A Sense of Humour Always Helps.: G'day, I tried this... - Headway

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A Sense of Humour Always Helps.

charlyfarley profile image
9 Replies

G'day, I tried this yesterday but don't think it was successful! der!

After three wivies and two children neither of whom who speak to me, (that is until this morning, when my daughter text me). I think it's time to understand what has happened to me. After being involved in a car accident in 1969 and being left unconcious for three weeks and then having to learn to walk and talk again, I have gone through life looking from the outside as if I'm quite normal, however, three marriages later I've finally got the message! Slow or what!

I have found though that were it not for retaining my sense of humour I may not have survived all these years. Unfortunately though, sometimes I end up the only one laughing.

Back when we had the crash after care was not like today and even less was understood about head injuries, so, I'm a late learner but will get on top of it, it's never to late1 I hope.

9 Replies
cat3 profile image
cat3

Hi Charly. I suspect my own sense of humour has darkened somewhat in the past few years and there might be a tinge of hysteria in the laughter, but I believe it's humour which has kept me and my family from going nuts throughout a prolonged period of distressing events.

I hope you can find any help you might need, despite the passage of time. Maybe ask your GP to refer you to a neuropsychologist or whatever is appropriate. But in the meantime, keep your humour bright & shiny and maybe give the marriage thing a wide berth for a while ??

Laughter is a proven benefit for healing and general health and I think many folk forget that, and the fact that it's free !! :D :-/

Take care. Best wishes, Cat x

charlyfarley profile image
charlyfarley in reply to cat3

Hello again, thanks for your reply. Reading some of these posts there are people far worse off than myself or is it that I've never understood the problem until now?

As for the marriages, my present wife is my favourite so far! she puts up with my moods etc. and deserves more credit than I give her. Since I've been looking into this both of us have been learning how to cope with it and now she spends all her time in the kitchen doing her wifely duties!

cat3 profile image
cat3 in reply to charlyfarley

It's good to know you have a supportive lady in your life Charly. Hopefully you can continue to build a good quality of life together which suits you both and gives you maximum fulfilment & pleasure.

I must admit that sentence 'My present wife is my favourite so far' had me in creases. . . . . . . . . . sounds like a line Henry VIII would have said !!

Take care of each other and stay in touch. xx

jesse-james profile image
jesse-james

hi charly .my head injury was 30 years ago so I no what you mean about having no after care back then I was told just to get on with it and yes no one understands my sense of humour they just think im ok because I can laugh if they only knew what I really feel .any way good luck trying to get some help ive tried since I had my c/arrest which caused me more neuro problems but not go any where yet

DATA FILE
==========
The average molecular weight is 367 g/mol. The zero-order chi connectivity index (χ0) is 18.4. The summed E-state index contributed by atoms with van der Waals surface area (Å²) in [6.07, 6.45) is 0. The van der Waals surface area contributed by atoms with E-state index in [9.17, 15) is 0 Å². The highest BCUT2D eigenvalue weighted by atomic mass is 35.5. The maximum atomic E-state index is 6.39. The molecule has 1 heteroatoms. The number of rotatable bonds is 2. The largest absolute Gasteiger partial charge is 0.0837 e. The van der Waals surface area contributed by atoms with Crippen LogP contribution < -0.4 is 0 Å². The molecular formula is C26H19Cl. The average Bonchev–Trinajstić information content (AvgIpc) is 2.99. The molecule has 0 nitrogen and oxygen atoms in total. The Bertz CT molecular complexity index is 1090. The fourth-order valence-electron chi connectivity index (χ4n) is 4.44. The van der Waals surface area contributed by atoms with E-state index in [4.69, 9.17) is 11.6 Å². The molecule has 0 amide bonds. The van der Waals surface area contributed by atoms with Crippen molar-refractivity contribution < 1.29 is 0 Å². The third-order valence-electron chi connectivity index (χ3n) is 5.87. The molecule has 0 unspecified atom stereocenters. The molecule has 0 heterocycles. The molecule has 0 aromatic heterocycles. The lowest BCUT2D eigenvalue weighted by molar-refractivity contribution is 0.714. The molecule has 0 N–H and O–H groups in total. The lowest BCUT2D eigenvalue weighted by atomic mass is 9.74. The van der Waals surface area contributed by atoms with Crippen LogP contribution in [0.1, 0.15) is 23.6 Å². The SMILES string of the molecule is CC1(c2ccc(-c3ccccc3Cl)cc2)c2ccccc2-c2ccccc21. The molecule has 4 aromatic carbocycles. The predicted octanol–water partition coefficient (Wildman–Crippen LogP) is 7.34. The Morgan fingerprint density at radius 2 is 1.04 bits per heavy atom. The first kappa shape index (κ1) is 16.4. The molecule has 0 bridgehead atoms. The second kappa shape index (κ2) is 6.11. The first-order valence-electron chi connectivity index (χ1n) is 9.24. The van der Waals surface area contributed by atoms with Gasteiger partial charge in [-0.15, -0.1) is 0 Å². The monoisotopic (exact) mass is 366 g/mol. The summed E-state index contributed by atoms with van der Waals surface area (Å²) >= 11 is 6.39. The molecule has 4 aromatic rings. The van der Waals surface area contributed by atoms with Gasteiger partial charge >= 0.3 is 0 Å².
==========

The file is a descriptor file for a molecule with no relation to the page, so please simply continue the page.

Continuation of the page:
Danslatete profile image
Danslatete

Every day is a school day!

I'm glad you have your humour to help you along.

BaronC profile image
BaronC

A sense of humour is essential! It's an absolute must, it's saved my sanity on many an occasion. And long may it continue for myself and, seemingly, yourself!

Baron/Andy

MedicalAngel profile image
MedicalAngel

Hey Charley

Sense of humour is key to recovery. I've laughed at myself many times, laughed with others and even laughed just because others were laughing (probably at me but who cares!)

Even when life looks or feels glum so long as there's Tommy Cooper, Rising Damp, Morecombe & Wise DVDs and your humour, life is a better place x

OldThingy profile image
OldThingy

I was prescribed some tablets which make me dopey but nobody can tell the difference . . .

Matt2584 profile image
Matt2584

Hi Charly,

G'day to you to sport.

Are you an Aussie or were you just talking in Aussie lingo? Would it be the sense of humour talking? :).

You are definitely right there about having a sense of humour getting you through this process we call 'brain injury'.

For about 5-6 years of my life, I did virtually nothing with myself. Staring at a wall and that was it :).

Nah, it wasn't that bad but it was very boring.

I ended up online chatting. I would join chat rooms and speak to other people half the way across the world. I would talk right nonsense at times but that is what got me liked by many.

I did find that the funniest person in these chat rooms was probably myself, not to blow my own trumpet :). It is amazing how I can fit my head through the door frame haha.

I did laugh a lot at some of the things I said and how I said these things in my mind.

I wish I ould be funny like that on the outside really like when I go to my local Headway meetings.

I am quite a quiet person really but I suppose you don't have to be humerous on the outside, as long as you are inside... If that makes any sense haha.

I mean, I might not be able to tell jokes or say much funny things in a social situation but my brain is more of the comedian :).

Glad to see another clown on board :).

Take care,

MJ

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